BUILDER PROFILE > HERITAGE GUITAR
The first model Heritage produced was
the H- 140, a solidbody, single-cutaway
electric guitar that was introduced at the
NAMM show in the summer of 1985.
Now, with 20 employees, Heritage creates
between four and six guitars per day and
has a lineup of 25 models, including several
solidbody electrics. But most of the company’s output—as well as its reputation—is
based on vintage-inspired, archtop electric
semi-hollow and hollowbody guitars.
Jim Deurloo and Marvin Lamb, two of the Heritage founding partners.
home of Gibson Musical Instruments in
Kalamazoo, Michigan. Wall is just one of
the many Heritage employees who have
been building guitars for years in this
same plant, some of them for more than
All in the Family
To really get the entire Heritage story,
you’ve got to go back more than a century.
Kalamazoo is steeped in guitar history.
It’s where Orville Gibson, inventor of the
archtop mandolin and guitar, founded the
Gibson Mandolin-Guitar Manufacturing
Company Limited in the late 1890s.
Production of Gibson musical instruments
began in the factory at 225 Parsons Street
(now the home of Heritage Guitar), in 1917.
It’s the birthplace of the Gibson F- 5
mandolin, now-vintage Gibson hollowbod-ies, Les Pauls, and SGs that propelled jazz,
blues, country, and rock music into our
contemporary age and made Gibson an
iconic American brand.
Lloyd Allayre Loar, the mandolin virtuoso and acoustical engineer for Gibson
who’s credited with numerous mandolin
and guitar design innovations—including
harmonically tuned carved tops, violin style
F-holes, tuned longitudinal tone braces,
longer necks, adjustable bridges, and the
design of the Gibson L- 5 Master Model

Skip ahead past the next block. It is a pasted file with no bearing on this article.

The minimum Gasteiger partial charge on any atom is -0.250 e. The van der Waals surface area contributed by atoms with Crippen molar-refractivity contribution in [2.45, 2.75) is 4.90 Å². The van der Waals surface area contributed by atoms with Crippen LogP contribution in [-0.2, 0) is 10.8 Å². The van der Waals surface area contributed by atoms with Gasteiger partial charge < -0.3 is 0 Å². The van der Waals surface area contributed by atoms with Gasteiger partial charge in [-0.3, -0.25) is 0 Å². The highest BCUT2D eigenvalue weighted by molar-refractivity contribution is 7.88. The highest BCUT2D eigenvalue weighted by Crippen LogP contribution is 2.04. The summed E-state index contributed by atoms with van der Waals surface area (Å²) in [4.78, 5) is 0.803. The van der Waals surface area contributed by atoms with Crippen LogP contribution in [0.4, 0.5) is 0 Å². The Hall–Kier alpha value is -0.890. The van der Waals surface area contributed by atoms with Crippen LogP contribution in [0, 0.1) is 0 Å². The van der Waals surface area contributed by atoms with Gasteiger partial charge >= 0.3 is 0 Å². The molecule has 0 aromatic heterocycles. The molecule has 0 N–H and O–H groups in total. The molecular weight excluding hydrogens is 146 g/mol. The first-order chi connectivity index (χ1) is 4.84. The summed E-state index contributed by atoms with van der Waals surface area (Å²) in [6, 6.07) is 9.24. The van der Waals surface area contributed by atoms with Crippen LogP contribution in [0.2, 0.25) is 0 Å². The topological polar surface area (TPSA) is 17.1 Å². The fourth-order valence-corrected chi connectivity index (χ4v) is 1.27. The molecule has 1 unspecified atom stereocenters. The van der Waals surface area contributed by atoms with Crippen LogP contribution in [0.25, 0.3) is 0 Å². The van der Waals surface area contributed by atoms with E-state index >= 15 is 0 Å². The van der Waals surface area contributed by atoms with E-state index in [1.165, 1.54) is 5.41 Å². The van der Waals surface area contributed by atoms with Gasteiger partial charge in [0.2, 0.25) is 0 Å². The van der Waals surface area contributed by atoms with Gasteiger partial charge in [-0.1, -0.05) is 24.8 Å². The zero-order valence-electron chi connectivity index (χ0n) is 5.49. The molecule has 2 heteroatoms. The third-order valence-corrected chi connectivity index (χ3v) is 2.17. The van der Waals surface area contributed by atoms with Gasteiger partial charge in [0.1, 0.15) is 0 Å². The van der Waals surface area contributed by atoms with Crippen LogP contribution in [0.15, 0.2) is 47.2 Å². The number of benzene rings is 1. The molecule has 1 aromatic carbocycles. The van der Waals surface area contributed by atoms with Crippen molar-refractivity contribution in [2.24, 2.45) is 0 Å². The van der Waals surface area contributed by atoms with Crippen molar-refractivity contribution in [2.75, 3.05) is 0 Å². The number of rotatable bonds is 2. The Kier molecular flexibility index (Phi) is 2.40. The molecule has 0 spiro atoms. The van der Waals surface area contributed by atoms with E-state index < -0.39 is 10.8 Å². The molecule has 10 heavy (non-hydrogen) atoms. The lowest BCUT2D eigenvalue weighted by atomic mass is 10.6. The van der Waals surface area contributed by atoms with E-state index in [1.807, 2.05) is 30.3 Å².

archtop guitar—trod these dusty floors in
the early 1920s.
The Heritage-Gibson relationship goes
further: Heritage uses many of Gibson’s
original tools and production methods, and
many former Gibson craftsmen now run
the shop and business.
Marvin Lamb, a founding partner of
Heritage Guitar, has worked in this same
factory, originally as a Gibson employee,
since May 31, 1956—but his connection is
still deeper: His father worked here in the
Gibson mill room for 17 years. “I own the
last guitar [a Les Paul 30th Anniversary]
built here in the Gibson factory,” Lamb
says. He also has one of only five cher-rywood Les Paul 20th Anniversary guitars,
and a Les Paul 25/50, commemorating the
25th anniversary of the design and the 50th
anniversary of Les Paul’s musical career.
But Lamb isn’t a musician. “I don’t
consider myself a guitar player now. I’m
a builder,” he says. “I was around guitars
so much, I let up on it and lost interest in
playing. Maybe that’s what it was—I was
around so many guitars.”
A New Generation
In the heyday of the late 1960s and early
’70s, says Wall, Gibson had 175,000
square feet of production with close to
1,000 people manufacturing 500 guitars
per day. In 1974, Gibson expanded, opening a modern manufacturing facility in
Nashville. In September 1984, Gibson
closed the factory in Kalamazoo.
In the spring of 1985, Lamb, formerly the
Gibson plant superintendent, plant manager
James A. Deurloo, and J.P. Moats, the quality control man, founded Heritage Guitar
with Bill Paige and Mike Korpak (also former
Gibson employees). “I could have gone down
to Nashville, but I married a girl from here,”
Lamb says. “I didn’t want to go. Our goal was
just to make a good quality, original-type guitar as best we could, and stay where we were.”
“It starts out with the wood selection,” says
Deurloo, who began his guitar-making career
in “white wood”—making and sanding necks
and guitar bodies—for Gibson in 1958.
Heritage buys spruce for guitar tops
from Fred Tebb and Sons in Tacoma,
Washington. For most of their necks and
solidbodies, Heritage uses pattern-grade
tropical American mahogany—chosen specifically for its smooth texture and straight
grain—supplied by Newman Lumber
Company in Gulfport, Mississippi.
The curly maple comes primarily from
the Great Lakes region. “We want it music
grade,” Deurloo says. “It has to be clean
and as figured as we can get it.” The “
figure” refers to the grain pattern, which could
be flame, bird’s-eye, or another grain pattern. Heritage sources ebony and rosewood
fretboards from Luthiers Mercantile.
Heritage craftsmen begin creating their
handbuilt hollow and semi-hollowbody guitars by cutting and bending strips of maple
to form the sides, which are known as rims.
The maple strips are first sawed and sanded
down to .095". Next the rims are soaked
and shaped over one of several molds,
depending on the model, and then steamed
until all the water is removed.
Rim bender with guitar-shaped mold.
128 PREMIER GUITAR JUNE 2012